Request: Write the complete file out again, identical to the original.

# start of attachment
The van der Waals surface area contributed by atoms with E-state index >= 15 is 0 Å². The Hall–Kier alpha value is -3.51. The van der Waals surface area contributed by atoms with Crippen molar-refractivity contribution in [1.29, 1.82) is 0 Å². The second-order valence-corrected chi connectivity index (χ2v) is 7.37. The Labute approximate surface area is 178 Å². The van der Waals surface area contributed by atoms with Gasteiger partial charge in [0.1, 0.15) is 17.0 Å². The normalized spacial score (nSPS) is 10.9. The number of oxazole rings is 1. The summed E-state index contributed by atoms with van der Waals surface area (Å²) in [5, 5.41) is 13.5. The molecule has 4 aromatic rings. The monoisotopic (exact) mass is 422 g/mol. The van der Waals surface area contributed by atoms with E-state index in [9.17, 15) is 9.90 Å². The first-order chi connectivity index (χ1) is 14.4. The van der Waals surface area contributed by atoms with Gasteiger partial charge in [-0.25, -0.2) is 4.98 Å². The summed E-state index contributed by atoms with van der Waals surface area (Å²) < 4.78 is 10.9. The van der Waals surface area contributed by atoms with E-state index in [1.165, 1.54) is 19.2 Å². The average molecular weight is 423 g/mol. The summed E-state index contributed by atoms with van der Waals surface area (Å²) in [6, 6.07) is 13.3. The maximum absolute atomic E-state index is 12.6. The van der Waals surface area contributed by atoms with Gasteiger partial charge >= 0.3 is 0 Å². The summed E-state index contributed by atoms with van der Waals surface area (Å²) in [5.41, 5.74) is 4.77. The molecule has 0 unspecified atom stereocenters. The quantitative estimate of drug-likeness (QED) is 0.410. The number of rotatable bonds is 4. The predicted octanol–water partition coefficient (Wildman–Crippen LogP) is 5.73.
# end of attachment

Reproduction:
The van der Waals surface area contributed by atoms with E-state index >= 15 is 0 Å². The Hall–Kier alpha value is -3.51. The van der Waals surface area contributed by atoms with Crippen molar-refractivity contribution in [1.29, 1.82) is 0 Å². The second-order valence-corrected chi connectivity index (χ2v) is 7.37. The Labute approximate surface area is 178 Å². The van der Waals surface area contributed by atoms with Gasteiger partial charge in [0.1, 0.15) is 17.0 Å². The normalized spacial score (nSPS) is 10.9. The number of oxazole rings is 1. The summed E-state index contributed by atoms with van der Waals surface area (Å²) in [5, 5.41) is 13.5. The molecule has 4 aromatic rings. The monoisotopic (exact) mass is 422 g/mol. The van der Waals surface area contributed by atoms with E-state index in [9.17, 15) is 9.90 Å². The first-order chi connectivity index (χ1) is 14.4. The van der Waals surface area contributed by atoms with Gasteiger partial charge in [-0.25, -0.2) is 4.98 Å². The summed E-state index contributed by atoms with van der Waals surface area (Å²) < 4.78 is 10.9. The van der Waals surface area contributed by atoms with E-state index in [1.165, 1.54) is 19.2 Å². The average molecular weight is 423 g/mol. The summed E-state index contributed by atoms with van der Waals surface area (Å²) in [6, 6.07) is 13.3. The maximum absolute atomic E-state index is 12.6. The van der Waals surface area contributed by atoms with Gasteiger partial charge >= 0.3 is 0 Å². The summed E-state index contributed by atoms with van der Waals surface area (Å²) in [5.41, 5.74) is 4.77. The molecule has 0 unspecified atom stereocenters. The quantitative estimate of drug-likeness (QED) is 0.410. The number of rotatable bonds is 4. The predicted octanol–water partition coefficient (Wildman–Crippen LogP) is 5.73.